The short answer is yes, you can overcome some loss of sharpness using many more pixels. in theory you can approximate a sharp lens on a small sensor using a soft lens on a large sensor. If we make two assumptions:
- softening focus does not increase any other distortions. This is often not true for zoom lenses where field corrections and plane corrections occur in the same group.
- You are talking about nearly perfect sensors. Many modern sensors have nearly perfect MTF (around 96% nyquist) but there will still be some loss of resolution to the sensor which will limit your ability to recover sharpness.
Given the two assumptions, you are left to recover spatial resolution at a log-base-2 rate. What this means in practice is you need to double the dimensions of your sensor (quadruple the megapixels) to recover half the difference in resolving power. So if you are trying to approximate a lens that has 100 "sharpness units" using a lens that has 50 sharpness units, you will need 4x the megapixels to get the final image to about 73 sharpness units (remember sensor loss) if you wanted to get it to about 92 sharpness units you would need about 16x the megapixels (50-75-87.5-93.75-95.875) is 4 steps and 2^4 is 16 and you will lose about 4 sharpness units to the sensor.)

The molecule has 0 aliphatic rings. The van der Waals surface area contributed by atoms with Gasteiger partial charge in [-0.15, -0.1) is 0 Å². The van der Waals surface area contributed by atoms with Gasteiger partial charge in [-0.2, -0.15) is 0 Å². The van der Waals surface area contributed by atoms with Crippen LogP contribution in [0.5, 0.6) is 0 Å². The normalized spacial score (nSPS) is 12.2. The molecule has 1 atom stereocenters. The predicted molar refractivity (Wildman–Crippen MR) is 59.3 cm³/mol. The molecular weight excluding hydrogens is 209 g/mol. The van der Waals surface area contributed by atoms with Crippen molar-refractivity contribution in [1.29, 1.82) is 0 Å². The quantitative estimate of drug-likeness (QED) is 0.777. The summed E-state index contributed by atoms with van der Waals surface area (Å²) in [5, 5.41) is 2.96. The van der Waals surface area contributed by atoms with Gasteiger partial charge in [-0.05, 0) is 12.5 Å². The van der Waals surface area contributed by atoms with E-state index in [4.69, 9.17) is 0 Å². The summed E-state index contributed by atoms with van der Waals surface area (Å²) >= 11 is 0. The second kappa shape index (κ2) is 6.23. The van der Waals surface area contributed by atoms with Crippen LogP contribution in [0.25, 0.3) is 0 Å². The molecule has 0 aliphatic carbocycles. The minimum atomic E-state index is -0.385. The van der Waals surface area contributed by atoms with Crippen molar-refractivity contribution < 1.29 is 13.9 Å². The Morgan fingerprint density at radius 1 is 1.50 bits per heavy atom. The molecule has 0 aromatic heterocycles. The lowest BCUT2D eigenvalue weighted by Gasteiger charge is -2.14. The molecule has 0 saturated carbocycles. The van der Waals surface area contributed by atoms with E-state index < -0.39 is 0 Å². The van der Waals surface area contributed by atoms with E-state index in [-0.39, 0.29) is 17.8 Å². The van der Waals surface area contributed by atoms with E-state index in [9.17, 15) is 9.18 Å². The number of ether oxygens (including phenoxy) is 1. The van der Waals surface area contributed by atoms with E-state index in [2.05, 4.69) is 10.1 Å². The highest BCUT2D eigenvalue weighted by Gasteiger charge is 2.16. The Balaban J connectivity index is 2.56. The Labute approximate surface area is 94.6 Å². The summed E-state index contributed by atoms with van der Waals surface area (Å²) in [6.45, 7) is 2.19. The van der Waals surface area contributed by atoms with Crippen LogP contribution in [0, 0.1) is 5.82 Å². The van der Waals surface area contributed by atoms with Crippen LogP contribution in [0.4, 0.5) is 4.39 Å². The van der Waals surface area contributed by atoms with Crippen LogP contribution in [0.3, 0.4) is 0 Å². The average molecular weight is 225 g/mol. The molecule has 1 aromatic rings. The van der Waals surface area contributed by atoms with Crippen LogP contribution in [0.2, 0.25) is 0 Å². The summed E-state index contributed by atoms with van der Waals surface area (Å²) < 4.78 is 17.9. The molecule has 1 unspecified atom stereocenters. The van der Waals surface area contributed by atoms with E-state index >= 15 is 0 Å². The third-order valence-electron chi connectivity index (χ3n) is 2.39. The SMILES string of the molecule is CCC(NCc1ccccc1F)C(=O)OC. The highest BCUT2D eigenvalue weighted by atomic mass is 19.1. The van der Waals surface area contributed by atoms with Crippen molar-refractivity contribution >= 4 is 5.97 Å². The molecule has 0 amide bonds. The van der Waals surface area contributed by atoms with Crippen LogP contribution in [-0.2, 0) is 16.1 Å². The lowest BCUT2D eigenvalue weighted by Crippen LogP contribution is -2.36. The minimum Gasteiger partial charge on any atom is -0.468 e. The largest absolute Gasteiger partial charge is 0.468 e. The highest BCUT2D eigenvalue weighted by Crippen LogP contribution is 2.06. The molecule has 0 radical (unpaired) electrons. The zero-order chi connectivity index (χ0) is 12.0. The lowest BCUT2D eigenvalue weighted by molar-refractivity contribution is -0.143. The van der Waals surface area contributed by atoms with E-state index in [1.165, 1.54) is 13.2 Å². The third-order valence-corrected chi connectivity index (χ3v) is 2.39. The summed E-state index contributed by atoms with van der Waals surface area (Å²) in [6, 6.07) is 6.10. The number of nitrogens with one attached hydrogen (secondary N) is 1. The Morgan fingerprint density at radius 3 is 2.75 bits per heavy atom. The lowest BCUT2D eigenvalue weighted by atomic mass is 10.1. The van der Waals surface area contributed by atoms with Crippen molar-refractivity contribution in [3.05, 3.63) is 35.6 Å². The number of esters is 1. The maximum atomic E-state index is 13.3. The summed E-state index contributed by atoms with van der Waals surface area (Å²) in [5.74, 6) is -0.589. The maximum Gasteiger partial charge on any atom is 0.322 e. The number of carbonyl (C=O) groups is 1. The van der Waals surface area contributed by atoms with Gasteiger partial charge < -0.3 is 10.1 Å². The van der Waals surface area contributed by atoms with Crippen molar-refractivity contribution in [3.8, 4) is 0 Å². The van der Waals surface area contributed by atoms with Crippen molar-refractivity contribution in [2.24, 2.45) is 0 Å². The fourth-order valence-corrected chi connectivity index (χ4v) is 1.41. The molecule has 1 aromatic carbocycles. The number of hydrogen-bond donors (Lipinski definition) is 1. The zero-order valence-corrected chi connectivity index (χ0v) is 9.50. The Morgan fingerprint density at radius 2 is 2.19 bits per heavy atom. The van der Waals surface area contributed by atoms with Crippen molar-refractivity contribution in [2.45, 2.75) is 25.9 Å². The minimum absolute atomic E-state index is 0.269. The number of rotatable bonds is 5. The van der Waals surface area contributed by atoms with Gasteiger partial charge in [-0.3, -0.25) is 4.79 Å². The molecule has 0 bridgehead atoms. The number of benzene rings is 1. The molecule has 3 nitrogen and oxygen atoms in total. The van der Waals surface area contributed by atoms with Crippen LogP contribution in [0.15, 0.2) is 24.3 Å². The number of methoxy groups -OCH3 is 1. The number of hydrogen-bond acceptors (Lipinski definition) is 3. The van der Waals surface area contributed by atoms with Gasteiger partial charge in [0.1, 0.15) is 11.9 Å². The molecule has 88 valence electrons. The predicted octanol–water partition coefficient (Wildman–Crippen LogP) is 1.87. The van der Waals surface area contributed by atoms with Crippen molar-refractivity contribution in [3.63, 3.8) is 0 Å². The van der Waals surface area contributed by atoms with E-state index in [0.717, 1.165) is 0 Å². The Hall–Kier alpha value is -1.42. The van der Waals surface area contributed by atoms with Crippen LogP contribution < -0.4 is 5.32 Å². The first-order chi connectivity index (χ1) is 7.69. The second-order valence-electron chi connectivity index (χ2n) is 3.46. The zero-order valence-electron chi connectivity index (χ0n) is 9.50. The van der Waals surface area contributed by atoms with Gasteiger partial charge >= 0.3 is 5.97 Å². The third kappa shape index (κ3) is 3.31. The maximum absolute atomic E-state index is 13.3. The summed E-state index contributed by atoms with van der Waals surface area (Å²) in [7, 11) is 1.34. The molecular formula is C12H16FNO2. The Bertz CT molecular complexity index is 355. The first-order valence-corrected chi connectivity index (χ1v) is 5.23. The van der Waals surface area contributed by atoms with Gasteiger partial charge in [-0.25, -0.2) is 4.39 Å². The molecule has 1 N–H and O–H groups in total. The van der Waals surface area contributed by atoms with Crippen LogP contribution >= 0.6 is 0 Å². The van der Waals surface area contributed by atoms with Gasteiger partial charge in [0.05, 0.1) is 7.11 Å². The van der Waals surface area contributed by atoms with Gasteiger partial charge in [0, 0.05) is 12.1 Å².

I'm very much simplifying a subject about which thousand page textbooks have been written so please don't take my math too literally. My point is that the answer is application dependent. As mentioned, you can never fully compensate for a sharp lens because you can never get to 100%. On the other hand, if you are trying to make a 300x600 website header out of a slightly blurry 24mp image then yeah, you can get away with it.